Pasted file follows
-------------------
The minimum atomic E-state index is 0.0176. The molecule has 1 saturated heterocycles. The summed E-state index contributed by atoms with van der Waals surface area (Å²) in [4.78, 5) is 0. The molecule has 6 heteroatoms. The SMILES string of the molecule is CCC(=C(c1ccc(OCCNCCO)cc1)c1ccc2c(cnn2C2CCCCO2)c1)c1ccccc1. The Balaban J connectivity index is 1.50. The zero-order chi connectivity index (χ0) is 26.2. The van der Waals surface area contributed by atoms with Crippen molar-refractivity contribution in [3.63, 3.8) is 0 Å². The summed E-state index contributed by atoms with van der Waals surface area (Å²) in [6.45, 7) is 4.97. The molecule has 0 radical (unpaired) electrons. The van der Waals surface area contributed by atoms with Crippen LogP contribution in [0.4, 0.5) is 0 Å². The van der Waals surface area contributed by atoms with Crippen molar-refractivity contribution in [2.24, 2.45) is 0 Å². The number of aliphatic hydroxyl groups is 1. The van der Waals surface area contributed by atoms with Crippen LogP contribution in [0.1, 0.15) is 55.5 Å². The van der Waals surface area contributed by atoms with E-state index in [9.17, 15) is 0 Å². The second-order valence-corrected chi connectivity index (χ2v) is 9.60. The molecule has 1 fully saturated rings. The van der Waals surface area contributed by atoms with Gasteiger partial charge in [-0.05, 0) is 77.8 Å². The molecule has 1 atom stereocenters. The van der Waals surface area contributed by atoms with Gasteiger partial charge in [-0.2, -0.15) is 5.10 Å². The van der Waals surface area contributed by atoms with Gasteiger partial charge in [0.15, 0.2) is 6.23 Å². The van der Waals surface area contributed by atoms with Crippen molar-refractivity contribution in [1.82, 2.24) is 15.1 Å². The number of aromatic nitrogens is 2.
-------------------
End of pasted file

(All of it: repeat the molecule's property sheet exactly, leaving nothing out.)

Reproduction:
The minimum atomic E-state index is 0.0176. The molecule has 1 saturated heterocycles. The summed E-state index contributed by atoms with van der Waals surface area (Å²) in [4.78, 5) is 0. The molecule has 6 heteroatoms. The SMILES string of the molecule is CCC(=C(c1ccc(OCCNCCO)cc1)c1ccc2c(cnn2C2CCCCO2)c1)c1ccccc1. The Balaban J connectivity index is 1.50. The zero-order chi connectivity index (χ0) is 26.2. The van der Waals surface area contributed by atoms with Crippen molar-refractivity contribution in [3.63, 3.8) is 0 Å². The summed E-state index contributed by atoms with van der Waals surface area (Å²) in [6.45, 7) is 4.97. The molecule has 0 radical (unpaired) electrons. The van der Waals surface area contributed by atoms with Crippen LogP contribution in [0.4, 0.5) is 0 Å². The van der Waals surface area contributed by atoms with Crippen molar-refractivity contribution in [2.24, 2.45) is 0 Å². The number of aliphatic hydroxyl groups is 1. The van der Waals surface area contributed by atoms with Crippen LogP contribution in [0.1, 0.15) is 55.5 Å². The van der Waals surface area contributed by atoms with E-state index in [9.17, 15) is 0 Å². The second-order valence-corrected chi connectivity index (χ2v) is 9.60. The molecule has 1 fully saturated rings. The van der Waals surface area contributed by atoms with Gasteiger partial charge in [-0.05, 0) is 77.8 Å². The molecule has 1 atom stereocenters. The van der Waals surface area contributed by atoms with Gasteiger partial charge in [-0.2, -0.15) is 5.10 Å². The van der Waals surface area contributed by atoms with Gasteiger partial charge in [0.15, 0.2) is 6.23 Å². The van der Waals surface area contributed by atoms with Crippen molar-refractivity contribution in [1.82, 2.24) is 15.1 Å². The number of aromatic nitrogens is 2.